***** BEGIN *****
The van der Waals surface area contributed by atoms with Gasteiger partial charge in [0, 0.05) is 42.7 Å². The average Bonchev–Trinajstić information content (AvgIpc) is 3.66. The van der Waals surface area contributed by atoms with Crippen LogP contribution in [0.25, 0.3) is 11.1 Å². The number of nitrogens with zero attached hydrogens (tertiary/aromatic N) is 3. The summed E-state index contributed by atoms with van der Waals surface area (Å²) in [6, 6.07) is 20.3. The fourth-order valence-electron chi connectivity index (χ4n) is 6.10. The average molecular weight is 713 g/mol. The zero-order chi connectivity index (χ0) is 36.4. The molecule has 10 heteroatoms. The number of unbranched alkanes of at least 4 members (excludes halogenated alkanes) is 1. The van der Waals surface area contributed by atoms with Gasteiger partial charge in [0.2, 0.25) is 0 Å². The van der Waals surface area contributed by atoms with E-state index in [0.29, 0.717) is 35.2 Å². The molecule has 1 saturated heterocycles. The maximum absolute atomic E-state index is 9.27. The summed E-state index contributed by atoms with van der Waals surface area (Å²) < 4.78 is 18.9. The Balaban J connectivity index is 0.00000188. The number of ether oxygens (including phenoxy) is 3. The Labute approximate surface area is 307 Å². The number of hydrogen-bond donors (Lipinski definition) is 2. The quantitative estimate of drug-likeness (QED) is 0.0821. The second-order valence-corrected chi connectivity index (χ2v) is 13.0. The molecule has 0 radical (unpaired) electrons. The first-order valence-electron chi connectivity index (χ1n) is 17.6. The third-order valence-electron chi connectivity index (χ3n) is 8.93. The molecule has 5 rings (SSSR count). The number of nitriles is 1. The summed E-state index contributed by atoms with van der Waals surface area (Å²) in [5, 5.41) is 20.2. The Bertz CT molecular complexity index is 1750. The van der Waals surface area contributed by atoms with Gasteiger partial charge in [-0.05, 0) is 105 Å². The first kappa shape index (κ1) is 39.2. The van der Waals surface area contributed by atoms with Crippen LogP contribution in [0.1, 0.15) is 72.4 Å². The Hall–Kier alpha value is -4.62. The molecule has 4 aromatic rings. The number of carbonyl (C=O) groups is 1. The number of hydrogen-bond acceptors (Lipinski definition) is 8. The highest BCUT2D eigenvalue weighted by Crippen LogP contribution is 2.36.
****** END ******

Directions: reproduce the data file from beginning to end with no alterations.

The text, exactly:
The van der Waals surface area contributed by atoms with Gasteiger partial charge in [0, 0.05) is 42.7 Å². The average Bonchev–Trinajstić information content (AvgIpc) is 3.66. The van der Waals surface area contributed by atoms with Crippen LogP contribution in [0.25, 0.3) is 11.1 Å². The number of nitrogens with zero attached hydrogens (tertiary/aromatic N) is 3. The summed E-state index contributed by atoms with van der Waals surface area (Å²) in [6, 6.07) is 20.3. The fourth-order valence-electron chi connectivity index (χ4n) is 6.10. The average molecular weight is 713 g/mol. The zero-order chi connectivity index (χ0) is 36.4. The molecule has 10 heteroatoms. The number of unbranched alkanes of at least 4 members (excludes halogenated alkanes) is 1. The van der Waals surface area contributed by atoms with Gasteiger partial charge in [0.2, 0.25) is 0 Å². The van der Waals surface area contributed by atoms with E-state index in [0.29, 0.717) is 35.2 Å². The molecule has 1 saturated heterocycles. The maximum absolute atomic E-state index is 9.27. The summed E-state index contributed by atoms with van der Waals surface area (Å²) < 4.78 is 18.9. The Balaban J connectivity index is 0.00000188. The number of ether oxygens (including phenoxy) is 3. The Labute approximate surface area is 307 Å². The number of hydrogen-bond donors (Lipinski definition) is 2. The quantitative estimate of drug-likeness (QED) is 0.0821. The second-order valence-corrected chi connectivity index (χ2v) is 13.0. The molecule has 0 radical (unpaired) electrons. The first-order valence-electron chi connectivity index (χ1n) is 17.6. The third-order valence-electron chi connectivity index (χ3n) is 8.93. The molecule has 5 rings (SSSR count). The number of nitriles is 1. The summed E-state index contributed by atoms with van der Waals surface area (Å²) in [5, 5.41) is 20.2. The Bertz CT molecular complexity index is 1750. The van der Waals surface area contributed by atoms with Gasteiger partial charge in [-0.05, 0) is 105 Å². The first kappa shape index (κ1) is 39.2. The van der Waals surface area contributed by atoms with Crippen LogP contribution in [0.1, 0.15) is 72.4 Å². The Hall–Kier alpha value is -4.62. The molecule has 4 aromatic rings. The number of carbonyl (C=O) groups is 1. The number of hydrogen-bond acceptors (Lipinski definition) is 8. The highest BCUT2D eigenvalue weighted by Crippen LogP contribution is 2.36.